Yet the impression remains that most Japanese firms carry many more workers than the simplest system of time and motion study would suggest they can really need. In the longer-established firms this may be largely the result of the “lifetime” system of employment, and of the fact that pay and promotion are supposed to be determined almost wholly by seniority, with a factory worker in his forties being entitled to get twice as much as a factory worker aged about 21. Many firms are paying older workers more than they are relatively worth (which provides another reason why, as soon as they reach the painfully early retirement age of 55, they so incontinently retire them). In the very large number of new factories which have been opened only in the last ten years this burden from the “pay by seniority” system is lighter; but it will grow as the average age of the workers in the factories grows. Many cost comparisons of the difference between Japanese and British wage levels tend to ignore this point.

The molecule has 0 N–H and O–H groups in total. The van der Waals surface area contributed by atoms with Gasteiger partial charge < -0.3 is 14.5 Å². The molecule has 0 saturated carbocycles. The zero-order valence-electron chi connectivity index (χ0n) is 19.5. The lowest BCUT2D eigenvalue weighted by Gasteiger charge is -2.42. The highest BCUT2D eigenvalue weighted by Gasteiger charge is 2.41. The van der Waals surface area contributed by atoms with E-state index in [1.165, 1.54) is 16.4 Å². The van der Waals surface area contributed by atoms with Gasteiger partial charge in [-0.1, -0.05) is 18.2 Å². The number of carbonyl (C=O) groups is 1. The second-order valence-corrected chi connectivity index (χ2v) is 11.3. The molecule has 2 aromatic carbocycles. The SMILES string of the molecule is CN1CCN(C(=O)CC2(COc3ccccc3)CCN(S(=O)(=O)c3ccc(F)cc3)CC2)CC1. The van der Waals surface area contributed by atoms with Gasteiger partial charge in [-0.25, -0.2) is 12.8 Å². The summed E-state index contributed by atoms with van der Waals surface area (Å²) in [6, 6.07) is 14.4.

Moreover, wasteful overpadding of junior executive posts seems to be almost universal. In some aspects of management – such as the pre-planning of new operations and meticulous attention to the paper work required for each operation – Japanese industry is first class, largely because so many jobs that in Britain would be done by clerks are done in Japan by university graduates. But whenever any small hitch occurs, the whole machine is apt to catch up in a bureaucratic seizure of immobility. This is partly because under the system of promotion-by-seniority no junior executive has any incentive to show any capacity for making snap decisions on his own; partly because in Japan procrastination in the face of difficult problems is sometimes regarded as a national virtue rather than a maddening vice (after all, it was the hero Abe Masahiro who laid down the line for dealing with Commodore Perry: “Our policy shall be to evade any definite answer to their request, while at the same time maintaining a peaceful demeanour”); but largely because it seems to be a tradition in Japan that if any changes in any plans are to be made they must be agreed to by everybody. Even at boardroom level decisions are not taken by majority vote but theoretically only by unanimous agreement.